Washington (Dec. 15)
Israel’s annexation of the Golan Heights was sharply attacked today by Defense Secretary Caspar Weinberger who said that the move “is, I think, clearly a violation of the United Nations resolutions and therefore of the Camp David agreement.”
Weinberger, interviewed on ABC-TV’s “Good Morning America” program also termed Israel’s move on the Golan “necessarily very provocative and what I would characterize as destabilizing in that very volatile area.” He noted that President Reagan feels “very strongly” that the Mideast peace process “should not be interfered with in any way. Any event of this kind … casts some question about the whole process and therefore is something we have to be very unhappy about and very concerned about.”
Asked if the Reagan Administration was considering any move against Israel, such as withholding military equipment as it did last June after Israel bombed Iraq’s nuclear reactor, Weinberger replied: “I don’t think there has been any full-scale consideration, certainly no decision as to what should be done.”
Israel was also criticized yesterday by Secretary of State Alexander Haig. Speaking to reporters at Andrews Air Force Base after having returned from Brussels, he echoed the White House criticism, saying that the Israeli action “is not consistent with (UN Security Council Resolution) 242 which is the fundamental UN resolution underlying the peace process. We regret this very surprising announcement, which we learned about today (Monday).”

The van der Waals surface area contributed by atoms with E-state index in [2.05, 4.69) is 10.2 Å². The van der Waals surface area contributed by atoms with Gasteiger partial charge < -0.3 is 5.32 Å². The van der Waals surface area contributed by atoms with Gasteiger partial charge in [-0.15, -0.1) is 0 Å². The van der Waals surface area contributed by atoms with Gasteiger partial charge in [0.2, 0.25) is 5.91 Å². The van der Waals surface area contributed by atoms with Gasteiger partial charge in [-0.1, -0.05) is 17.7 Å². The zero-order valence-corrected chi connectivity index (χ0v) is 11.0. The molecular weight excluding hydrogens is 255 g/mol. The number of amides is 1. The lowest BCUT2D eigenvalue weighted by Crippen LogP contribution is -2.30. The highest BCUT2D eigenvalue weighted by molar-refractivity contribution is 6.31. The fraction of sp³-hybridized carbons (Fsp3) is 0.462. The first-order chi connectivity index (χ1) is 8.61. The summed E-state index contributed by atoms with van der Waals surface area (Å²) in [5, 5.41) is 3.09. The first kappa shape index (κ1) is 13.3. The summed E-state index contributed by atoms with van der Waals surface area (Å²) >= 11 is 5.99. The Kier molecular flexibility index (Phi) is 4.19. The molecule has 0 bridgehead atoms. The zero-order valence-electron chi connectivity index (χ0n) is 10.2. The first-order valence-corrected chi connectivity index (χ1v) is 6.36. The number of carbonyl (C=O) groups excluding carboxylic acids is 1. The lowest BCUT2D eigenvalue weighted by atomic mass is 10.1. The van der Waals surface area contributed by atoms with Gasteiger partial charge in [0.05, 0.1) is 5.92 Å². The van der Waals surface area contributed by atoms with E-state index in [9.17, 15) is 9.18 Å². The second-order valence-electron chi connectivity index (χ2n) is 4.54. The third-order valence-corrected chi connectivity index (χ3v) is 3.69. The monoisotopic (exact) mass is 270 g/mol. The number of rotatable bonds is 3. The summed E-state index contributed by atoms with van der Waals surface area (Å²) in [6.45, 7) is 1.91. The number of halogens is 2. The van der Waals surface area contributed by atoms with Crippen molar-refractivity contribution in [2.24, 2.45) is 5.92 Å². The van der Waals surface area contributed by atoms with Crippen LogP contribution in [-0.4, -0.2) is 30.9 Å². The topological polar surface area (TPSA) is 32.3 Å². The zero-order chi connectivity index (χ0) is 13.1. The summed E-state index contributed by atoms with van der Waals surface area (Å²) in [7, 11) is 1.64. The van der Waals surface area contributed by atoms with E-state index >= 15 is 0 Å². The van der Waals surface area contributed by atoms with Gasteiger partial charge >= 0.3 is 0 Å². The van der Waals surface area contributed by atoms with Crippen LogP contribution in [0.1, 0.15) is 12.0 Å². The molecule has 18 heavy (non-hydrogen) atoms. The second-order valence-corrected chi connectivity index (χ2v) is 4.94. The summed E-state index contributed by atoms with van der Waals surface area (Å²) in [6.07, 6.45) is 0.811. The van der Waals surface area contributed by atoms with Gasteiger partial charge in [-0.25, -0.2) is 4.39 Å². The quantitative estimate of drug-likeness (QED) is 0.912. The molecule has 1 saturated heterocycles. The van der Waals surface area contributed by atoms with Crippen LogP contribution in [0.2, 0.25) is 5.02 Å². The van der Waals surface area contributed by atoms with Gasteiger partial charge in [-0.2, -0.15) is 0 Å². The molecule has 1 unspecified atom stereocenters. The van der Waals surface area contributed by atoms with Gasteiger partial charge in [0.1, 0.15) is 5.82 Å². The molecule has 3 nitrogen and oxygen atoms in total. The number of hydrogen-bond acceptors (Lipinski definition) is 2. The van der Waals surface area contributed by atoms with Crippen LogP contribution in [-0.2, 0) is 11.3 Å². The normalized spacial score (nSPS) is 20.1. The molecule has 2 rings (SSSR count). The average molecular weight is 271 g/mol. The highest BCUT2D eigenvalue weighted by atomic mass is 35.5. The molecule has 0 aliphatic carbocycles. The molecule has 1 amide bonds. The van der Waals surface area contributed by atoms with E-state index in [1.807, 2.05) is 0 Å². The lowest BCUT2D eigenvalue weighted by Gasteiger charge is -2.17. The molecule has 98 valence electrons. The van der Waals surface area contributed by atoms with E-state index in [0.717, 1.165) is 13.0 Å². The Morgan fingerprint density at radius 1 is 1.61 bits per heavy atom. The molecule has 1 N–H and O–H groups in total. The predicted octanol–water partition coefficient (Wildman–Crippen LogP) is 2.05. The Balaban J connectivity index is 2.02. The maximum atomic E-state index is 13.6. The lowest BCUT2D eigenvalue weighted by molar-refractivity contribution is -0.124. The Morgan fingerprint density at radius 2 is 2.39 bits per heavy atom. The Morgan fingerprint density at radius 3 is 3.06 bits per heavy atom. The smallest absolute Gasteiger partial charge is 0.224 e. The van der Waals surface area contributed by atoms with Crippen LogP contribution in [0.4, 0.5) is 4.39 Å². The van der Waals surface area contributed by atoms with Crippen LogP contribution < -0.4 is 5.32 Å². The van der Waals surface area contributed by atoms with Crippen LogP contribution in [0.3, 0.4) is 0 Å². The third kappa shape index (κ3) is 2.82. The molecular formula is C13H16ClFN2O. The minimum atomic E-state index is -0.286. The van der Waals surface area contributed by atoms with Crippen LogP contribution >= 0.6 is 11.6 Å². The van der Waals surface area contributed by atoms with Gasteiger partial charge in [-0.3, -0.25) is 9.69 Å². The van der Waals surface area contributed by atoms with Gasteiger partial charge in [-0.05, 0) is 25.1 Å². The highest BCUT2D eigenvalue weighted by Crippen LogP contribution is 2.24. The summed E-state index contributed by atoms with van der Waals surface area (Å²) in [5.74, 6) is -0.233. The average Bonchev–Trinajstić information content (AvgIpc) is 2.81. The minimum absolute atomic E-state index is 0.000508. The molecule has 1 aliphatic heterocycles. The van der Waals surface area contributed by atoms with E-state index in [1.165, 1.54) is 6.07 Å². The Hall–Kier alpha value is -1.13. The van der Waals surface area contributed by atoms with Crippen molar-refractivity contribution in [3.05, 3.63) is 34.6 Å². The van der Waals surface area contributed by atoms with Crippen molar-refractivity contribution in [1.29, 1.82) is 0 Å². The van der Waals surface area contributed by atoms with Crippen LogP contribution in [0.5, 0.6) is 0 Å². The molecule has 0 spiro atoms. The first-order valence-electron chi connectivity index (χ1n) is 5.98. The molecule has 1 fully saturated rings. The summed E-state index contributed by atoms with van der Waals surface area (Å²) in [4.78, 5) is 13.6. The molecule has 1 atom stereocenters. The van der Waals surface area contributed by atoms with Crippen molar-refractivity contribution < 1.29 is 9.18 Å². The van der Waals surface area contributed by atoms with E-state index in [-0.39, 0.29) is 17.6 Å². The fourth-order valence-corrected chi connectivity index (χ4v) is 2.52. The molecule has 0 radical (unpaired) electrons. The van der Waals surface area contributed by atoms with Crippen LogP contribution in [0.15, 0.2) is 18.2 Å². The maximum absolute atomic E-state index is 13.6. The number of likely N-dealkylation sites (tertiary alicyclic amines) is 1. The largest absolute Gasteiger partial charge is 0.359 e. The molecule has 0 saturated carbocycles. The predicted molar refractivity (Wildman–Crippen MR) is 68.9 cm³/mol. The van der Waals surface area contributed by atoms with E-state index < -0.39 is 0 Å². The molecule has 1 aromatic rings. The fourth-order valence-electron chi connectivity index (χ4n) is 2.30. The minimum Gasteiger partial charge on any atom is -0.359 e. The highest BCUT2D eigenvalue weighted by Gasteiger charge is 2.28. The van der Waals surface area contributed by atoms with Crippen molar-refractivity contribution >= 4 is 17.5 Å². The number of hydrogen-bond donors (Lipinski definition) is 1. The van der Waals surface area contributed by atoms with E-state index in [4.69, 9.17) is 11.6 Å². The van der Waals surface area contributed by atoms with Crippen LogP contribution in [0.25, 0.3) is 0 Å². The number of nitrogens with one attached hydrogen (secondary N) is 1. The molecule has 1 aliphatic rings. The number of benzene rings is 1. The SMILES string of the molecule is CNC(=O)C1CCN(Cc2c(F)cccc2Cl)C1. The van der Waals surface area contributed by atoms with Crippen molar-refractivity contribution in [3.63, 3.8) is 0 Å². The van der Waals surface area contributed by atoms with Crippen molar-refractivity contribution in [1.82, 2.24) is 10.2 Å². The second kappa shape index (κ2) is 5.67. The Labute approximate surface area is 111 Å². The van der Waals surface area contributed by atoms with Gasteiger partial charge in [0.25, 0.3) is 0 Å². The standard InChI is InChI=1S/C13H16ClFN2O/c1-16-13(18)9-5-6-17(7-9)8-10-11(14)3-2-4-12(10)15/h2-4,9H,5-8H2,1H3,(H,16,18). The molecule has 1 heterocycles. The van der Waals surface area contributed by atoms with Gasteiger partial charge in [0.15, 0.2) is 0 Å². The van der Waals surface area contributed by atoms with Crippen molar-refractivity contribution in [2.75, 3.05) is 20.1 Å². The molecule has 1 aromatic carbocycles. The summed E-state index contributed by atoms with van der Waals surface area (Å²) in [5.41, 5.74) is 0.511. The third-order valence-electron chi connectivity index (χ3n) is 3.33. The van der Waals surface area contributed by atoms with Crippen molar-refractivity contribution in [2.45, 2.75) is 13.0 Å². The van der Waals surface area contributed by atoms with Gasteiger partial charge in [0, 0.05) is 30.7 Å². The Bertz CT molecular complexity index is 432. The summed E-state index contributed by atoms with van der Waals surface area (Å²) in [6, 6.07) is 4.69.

STATE DEPARTMENT MAINTAINS SILENCE
Meanwhile, the State Department refused today to make any comment on Israel’s Golan move until the United States completes consultations with Israel and other countries on the issue. Israeli Ambassador Ephraim Evron is scheduled to meet with Haig at the State Department this evening.
Department spokesman Dean Fischer would not comment on whether Haig agreed with the strong criticism of Israel by Weinberger. Fischer said the State Department will not go beyond the statement it made yesterday when it warned that Israel’s annexation of the Golan would. “violate international law” and “would be contrary” to Resolutions242 and 338. Fischer also would not comment on whether the U.S. favors a UN Security Council meeting on the Israeli action as called for by Syria.
The Senate Foreign Relations Committee, meanwhile, at the request of the Reagan Administration, called off a hearing scheduled for this morning on the recently concluded U.S.-Israel strategic cooperation agreement. The Administration gave no reason for this move.